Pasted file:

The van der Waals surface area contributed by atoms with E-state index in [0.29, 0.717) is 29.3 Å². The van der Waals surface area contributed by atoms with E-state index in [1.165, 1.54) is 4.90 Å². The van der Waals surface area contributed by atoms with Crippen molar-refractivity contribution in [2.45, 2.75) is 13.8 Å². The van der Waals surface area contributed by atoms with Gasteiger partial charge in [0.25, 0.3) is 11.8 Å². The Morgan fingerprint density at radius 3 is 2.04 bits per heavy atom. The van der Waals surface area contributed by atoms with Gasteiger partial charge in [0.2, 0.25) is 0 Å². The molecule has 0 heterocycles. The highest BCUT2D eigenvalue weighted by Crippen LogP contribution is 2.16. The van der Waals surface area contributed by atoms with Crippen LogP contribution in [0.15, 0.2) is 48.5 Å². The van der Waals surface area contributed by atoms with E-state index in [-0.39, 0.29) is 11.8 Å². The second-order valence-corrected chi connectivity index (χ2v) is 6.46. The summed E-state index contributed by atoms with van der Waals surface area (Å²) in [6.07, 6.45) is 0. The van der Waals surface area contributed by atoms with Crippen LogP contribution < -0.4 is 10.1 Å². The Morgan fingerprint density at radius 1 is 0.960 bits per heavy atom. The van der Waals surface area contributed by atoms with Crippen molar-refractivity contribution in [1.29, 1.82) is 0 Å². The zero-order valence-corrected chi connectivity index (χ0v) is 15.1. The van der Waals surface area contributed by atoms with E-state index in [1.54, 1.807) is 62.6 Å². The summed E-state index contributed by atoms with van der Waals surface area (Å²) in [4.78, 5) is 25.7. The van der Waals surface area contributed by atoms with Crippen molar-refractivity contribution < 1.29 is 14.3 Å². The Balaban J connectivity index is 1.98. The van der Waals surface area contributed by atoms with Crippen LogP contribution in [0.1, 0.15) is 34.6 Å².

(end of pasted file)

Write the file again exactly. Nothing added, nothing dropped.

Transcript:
The van der Waals surface area contributed by atoms with E-state index in [0.29, 0.717) is 29.3 Å². The van der Waals surface area contributed by atoms with E-state index in [1.165, 1.54) is 4.90 Å². The van der Waals surface area contributed by atoms with Crippen molar-refractivity contribution in [2.45, 2.75) is 13.8 Å². The van der Waals surface area contributed by atoms with Gasteiger partial charge in [0.25, 0.3) is 11.8 Å². The Morgan fingerprint density at radius 3 is 2.04 bits per heavy atom. The van der Waals surface area contributed by atoms with Gasteiger partial charge in [0.2, 0.25) is 0 Å². The molecule has 0 heterocycles. The highest BCUT2D eigenvalue weighted by Crippen LogP contribution is 2.16. The van der Waals surface area contributed by atoms with Crippen LogP contribution in [0.15, 0.2) is 48.5 Å². The van der Waals surface area contributed by atoms with E-state index in [-0.39, 0.29) is 11.8 Å². The second-order valence-corrected chi connectivity index (χ2v) is 6.46. The summed E-state index contributed by atoms with van der Waals surface area (Å²) in [6.07, 6.45) is 0. The van der Waals surface area contributed by atoms with Crippen LogP contribution < -0.4 is 10.1 Å². The Morgan fingerprint density at radius 1 is 0.960 bits per heavy atom. The van der Waals surface area contributed by atoms with Crippen molar-refractivity contribution in [1.29, 1.82) is 0 Å². The zero-order valence-corrected chi connectivity index (χ0v) is 15.1. The van der Waals surface area contributed by atoms with E-state index in [1.54, 1.807) is 62.6 Å². The summed E-state index contributed by atoms with van der Waals surface area (Å²) in [4.78, 5) is 25.7. The van der Waals surface area contributed by atoms with Crippen molar-refractivity contribution < 1.29 is 14.3 Å². The Balaban J connectivity index is 1.98. The van der Waals surface area contributed by atoms with Crippen LogP contribution in [0.1, 0.15) is 34.6 Å².